Yesterday was yet another with a dearth of economic numbers. However, we did have one piece of economic data. MBA Mortgage Applications rose 0.9% versus a prior 3.6%. The increase in mortgage applications was due to refinancing activity. The mortgage refinancing gauge jumped 3.8% to the highest level since the week ended March 14. The purchase-applications measure fell 2.8%. Since the yield of the 10-year Treasury note broke below 2.70%, refinancing activity and home purchase activity have experienced role reversal. This has occurred because mortgage rates are now low enough to enable more homeowners to refinance mortgages and because the supply of affordable homes has dwindled.
Although the housing sector should not be a drag on the economy, it might not provide much in the way of economic thrust.
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This time around, housing will probably need thrust provided by the broader economy. One problem in housing which appears to be suppressing sales is that many affordably-priced homes cannot be sold because homeowners are upside down. I.E. They owe more than the home is worth. On the other side of the housing problem are potential home buyers who cannot afford to purchase a home at prices which would solve the upside down problem among current homeowners. Until homeowners pay down their mortgages or potential homebuyers see incomes rise, housing could be stuck in the mud. Meanwhile, demographic changes (slower population growth) have resulted in slower growth or prospective homeowners. An aging population has engendered a trend of home downsizing. Older Americans are selling or renting-out the homes in which they raised families and are moving into smaller homes, condominiums, etc. On the opposite end of the spectrum, younger adults are choosing urban housing units (often filled with amenities) over larger private homes for both economic and cultural reasons. Then there is a growing segment of young adults (aged 18 to 35) that are living with parents for economic reasons (large sums of student debt and low-wage jobs). We just don’t see how housing can lead the economy to greater heights. However, a stronger economy could lead housing back (to some extent).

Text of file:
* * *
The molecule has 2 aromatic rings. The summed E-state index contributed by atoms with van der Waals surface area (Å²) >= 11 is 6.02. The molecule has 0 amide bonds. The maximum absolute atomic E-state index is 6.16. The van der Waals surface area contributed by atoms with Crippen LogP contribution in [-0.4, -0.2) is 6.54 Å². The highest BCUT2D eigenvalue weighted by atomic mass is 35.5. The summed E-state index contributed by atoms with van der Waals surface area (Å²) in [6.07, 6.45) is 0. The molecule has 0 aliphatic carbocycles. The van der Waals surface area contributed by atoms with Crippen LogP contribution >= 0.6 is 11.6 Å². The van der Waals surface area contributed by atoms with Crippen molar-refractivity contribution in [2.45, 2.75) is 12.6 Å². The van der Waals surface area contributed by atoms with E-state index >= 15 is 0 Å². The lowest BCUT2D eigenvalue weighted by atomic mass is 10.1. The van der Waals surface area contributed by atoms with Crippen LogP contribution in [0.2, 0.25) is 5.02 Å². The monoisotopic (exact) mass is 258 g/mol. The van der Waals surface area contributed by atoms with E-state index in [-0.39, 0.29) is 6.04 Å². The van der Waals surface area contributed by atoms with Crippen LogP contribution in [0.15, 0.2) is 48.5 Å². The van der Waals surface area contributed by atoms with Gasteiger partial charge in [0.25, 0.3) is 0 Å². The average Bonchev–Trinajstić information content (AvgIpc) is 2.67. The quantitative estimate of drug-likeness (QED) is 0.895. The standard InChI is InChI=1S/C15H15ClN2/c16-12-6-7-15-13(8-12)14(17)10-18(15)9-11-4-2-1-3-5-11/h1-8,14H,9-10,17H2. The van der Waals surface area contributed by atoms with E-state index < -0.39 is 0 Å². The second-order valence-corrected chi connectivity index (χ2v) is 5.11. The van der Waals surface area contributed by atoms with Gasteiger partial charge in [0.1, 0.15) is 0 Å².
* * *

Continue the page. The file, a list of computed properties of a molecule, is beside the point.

- November 2012 – Present, Wealth Strategies & Management LLC, Stroudsburg PA
- December 2011 – November 2012 – Bond Squad, Kunkletown, PA
- April 1988 – December 2011, Citigroup and predecessor firms, New York, NY
- June 1986 – March 1988 – E.F. Hutton, New York, NY